5. Don’t waste your words – often introductions accomplish very little other than boring people. For instance ‘Welcome to the latest edition of our newsletter. It’s been a busy month...’ is little more than a waste of words. A good newsletter doesn’t need to refer to itself – you should be grabbing attention immediately.
6. Prioritise your content – before writing a newsletter, think carefully about your priorities. Which one story do you want people to read the most? What is the single most important action that somebody should take after reading it? Use this to inform the order and layout of your stories. Some messages (like ‘sign up to our new event’ or ‘sign this petition’) will often do better as a single-theme email bulletin that stands out, rather than as part of a longer newsletter.
This blog is an adapted version of a blog first published on Eventbrite on 13 August 2015.
This is the second part of my blog based on a presentation I gave last month at an event organised by Eventbrite. Part one explored how to identify the competition, find the right income model, be as visual as possible and build momentum – click here to read it.
Part two now explores how corporate support can make your event more successful, why organisation is everything and how to prepare your event for the most unlikely of circumstances - including a terrorist attack.
Lesson 5 - the value of corporate support
Many people underestimate the range of ways in which a company can help to raise the profile of your event and make it more profitable. In my experience, companies can:
Hitch-hiking is sometimes perceived as a risky activity and some students felt unsure about the event when they first heard about it. So having support from a well-known travel company like Rough Guides, who were so enthusiastic about Hitch, added a lot of credibility. It was a great relationship for Rough Guides too – many students became loyal users of their guidebooks after first reading the Rough Guide to Morocco.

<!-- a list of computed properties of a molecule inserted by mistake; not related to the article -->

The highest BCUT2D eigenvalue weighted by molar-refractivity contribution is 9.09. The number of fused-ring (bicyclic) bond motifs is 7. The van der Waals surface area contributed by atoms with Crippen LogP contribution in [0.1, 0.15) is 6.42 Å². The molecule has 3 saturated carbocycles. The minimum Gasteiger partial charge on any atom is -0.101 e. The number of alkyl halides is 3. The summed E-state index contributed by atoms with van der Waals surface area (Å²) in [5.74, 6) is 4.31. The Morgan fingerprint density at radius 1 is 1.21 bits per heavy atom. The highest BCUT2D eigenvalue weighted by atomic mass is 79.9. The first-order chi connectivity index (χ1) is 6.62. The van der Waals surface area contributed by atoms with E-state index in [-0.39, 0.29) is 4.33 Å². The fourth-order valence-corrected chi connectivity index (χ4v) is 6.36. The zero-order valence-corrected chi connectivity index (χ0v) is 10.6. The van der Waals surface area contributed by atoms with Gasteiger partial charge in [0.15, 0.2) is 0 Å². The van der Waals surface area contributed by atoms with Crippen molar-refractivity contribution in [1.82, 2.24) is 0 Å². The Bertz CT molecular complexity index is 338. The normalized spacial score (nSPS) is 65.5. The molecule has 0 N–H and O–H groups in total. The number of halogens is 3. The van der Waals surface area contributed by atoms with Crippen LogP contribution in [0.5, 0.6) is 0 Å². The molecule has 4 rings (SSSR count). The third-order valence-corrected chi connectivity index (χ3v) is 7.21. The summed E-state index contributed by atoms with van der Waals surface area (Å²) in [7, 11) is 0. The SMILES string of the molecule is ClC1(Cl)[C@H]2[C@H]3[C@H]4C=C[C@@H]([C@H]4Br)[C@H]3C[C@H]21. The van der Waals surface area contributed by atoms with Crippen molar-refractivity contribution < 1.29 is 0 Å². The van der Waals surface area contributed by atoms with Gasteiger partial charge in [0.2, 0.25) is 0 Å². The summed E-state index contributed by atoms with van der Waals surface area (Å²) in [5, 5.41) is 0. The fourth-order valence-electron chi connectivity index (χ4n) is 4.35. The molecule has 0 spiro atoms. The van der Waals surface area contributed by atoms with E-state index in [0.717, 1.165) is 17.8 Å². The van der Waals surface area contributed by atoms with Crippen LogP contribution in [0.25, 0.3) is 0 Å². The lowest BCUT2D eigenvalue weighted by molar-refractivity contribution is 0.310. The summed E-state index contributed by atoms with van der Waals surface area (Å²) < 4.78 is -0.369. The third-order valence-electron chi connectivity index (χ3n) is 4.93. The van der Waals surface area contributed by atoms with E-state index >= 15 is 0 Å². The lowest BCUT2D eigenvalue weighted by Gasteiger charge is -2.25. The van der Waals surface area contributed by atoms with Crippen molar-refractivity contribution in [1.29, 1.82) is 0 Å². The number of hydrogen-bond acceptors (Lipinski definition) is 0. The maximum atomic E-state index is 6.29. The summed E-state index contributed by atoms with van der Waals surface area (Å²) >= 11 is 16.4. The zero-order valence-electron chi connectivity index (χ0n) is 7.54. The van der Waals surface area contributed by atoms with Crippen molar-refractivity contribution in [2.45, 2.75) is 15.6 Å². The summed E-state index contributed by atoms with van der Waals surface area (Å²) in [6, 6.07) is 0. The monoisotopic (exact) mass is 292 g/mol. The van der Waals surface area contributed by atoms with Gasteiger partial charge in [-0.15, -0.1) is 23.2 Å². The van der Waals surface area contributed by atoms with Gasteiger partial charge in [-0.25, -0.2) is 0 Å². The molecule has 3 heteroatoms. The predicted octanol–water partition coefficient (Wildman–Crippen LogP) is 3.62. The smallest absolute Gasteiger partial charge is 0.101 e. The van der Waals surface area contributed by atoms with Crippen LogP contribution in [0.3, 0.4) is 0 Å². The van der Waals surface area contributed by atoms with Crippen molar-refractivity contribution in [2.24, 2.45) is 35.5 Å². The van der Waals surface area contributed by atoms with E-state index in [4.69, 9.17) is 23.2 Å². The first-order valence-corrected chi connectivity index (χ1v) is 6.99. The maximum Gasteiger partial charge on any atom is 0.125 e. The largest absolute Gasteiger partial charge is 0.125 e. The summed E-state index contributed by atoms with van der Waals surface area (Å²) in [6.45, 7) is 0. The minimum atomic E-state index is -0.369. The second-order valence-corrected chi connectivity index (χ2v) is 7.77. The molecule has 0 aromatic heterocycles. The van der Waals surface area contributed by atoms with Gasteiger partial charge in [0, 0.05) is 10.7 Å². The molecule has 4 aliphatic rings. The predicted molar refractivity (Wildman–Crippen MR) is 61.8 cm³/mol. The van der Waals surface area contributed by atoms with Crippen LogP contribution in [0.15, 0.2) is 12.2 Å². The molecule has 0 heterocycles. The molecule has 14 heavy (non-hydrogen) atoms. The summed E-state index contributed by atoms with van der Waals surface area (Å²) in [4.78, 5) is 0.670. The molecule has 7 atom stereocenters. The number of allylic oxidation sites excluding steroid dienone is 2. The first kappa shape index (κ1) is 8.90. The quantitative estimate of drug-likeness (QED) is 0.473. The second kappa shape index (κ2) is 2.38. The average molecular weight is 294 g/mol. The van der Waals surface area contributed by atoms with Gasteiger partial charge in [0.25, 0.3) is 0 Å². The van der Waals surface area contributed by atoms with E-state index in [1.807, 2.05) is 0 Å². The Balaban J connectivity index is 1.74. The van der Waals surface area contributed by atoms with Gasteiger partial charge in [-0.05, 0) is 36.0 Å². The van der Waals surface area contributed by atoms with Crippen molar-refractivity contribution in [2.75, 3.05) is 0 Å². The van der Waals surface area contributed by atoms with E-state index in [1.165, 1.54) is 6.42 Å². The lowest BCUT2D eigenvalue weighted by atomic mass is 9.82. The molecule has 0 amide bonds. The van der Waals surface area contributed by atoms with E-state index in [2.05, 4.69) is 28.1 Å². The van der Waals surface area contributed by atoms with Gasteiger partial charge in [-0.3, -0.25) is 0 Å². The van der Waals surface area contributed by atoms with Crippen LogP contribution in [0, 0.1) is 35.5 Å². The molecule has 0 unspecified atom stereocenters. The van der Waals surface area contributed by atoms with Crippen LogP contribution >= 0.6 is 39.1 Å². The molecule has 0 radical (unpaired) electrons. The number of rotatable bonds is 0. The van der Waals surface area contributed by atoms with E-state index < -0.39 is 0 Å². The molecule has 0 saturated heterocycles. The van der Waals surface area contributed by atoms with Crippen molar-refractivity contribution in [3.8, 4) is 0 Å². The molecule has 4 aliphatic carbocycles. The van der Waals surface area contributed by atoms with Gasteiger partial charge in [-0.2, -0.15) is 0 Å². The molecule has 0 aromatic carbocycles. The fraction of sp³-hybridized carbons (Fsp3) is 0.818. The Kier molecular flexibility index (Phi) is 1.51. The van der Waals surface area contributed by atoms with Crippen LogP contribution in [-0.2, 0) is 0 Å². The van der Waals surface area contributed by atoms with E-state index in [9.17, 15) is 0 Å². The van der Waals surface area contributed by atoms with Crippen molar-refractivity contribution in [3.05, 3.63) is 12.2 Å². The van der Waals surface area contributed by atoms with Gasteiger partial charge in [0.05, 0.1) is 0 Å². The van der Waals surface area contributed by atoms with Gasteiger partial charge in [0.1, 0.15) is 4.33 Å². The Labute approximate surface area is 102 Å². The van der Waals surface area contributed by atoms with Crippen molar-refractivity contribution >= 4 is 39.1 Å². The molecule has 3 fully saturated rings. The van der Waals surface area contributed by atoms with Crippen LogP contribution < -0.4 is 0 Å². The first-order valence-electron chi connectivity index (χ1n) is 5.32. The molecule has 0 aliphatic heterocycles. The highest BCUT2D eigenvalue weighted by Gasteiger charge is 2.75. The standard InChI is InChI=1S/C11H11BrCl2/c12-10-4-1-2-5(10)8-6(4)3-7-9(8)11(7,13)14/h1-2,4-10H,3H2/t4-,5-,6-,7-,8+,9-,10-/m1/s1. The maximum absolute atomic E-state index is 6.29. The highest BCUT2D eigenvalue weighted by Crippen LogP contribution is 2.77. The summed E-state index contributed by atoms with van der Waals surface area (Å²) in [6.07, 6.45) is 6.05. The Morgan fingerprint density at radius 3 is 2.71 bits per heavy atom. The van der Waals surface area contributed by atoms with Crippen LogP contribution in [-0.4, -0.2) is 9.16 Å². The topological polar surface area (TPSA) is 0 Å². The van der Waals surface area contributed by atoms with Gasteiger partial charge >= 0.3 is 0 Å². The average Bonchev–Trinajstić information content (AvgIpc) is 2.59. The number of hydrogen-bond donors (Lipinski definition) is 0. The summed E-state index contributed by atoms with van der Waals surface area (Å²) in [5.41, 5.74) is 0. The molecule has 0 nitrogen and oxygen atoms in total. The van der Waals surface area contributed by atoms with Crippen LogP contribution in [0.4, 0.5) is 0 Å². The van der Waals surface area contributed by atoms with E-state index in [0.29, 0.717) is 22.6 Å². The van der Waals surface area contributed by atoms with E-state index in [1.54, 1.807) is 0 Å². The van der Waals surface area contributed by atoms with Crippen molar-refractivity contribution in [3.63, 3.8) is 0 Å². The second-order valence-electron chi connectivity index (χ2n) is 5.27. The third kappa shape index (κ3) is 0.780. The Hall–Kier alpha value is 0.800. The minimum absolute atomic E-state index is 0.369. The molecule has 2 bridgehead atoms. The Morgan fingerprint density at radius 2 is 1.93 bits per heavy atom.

It’s always difficult to secure high-level sponsorship for a new and unproven event, so for Moon Rise Run I took a different approach. We secured free products for participant goodie bags from five companies that were perfect for the health-conscious, young, mostly female audience. We also gave away several free Scosche Rhythm+ heart rate monitors generously provided by OutdoorGB as competition prizes.
While these relationships weren't worth thousands of pounds in sponsorship, it gave participants something extra to take away afterwards and gave the event extra credibility too. Who knows – maybe in future one of these companies will increase their support and become the major sponsor?
Lesson 6 - Organisation is everything
Let’s face it – events are hard work. They’re stressful and unpredictable. You can rarely control everything, especially when you’re dependent on third parties to deliver a successful event.
For instance, Moon Rise Run used Eventbrite for ticketing and several companies for sound and lighting. There were four bands, four food vendors and a bar. Add in volunteer race stewards, charity partners and the corporate supporters and you’ve got an impressive array of partners! This inevitably causes hiccups, and you will almost always have to deal with unexpected circumstances beyond your control.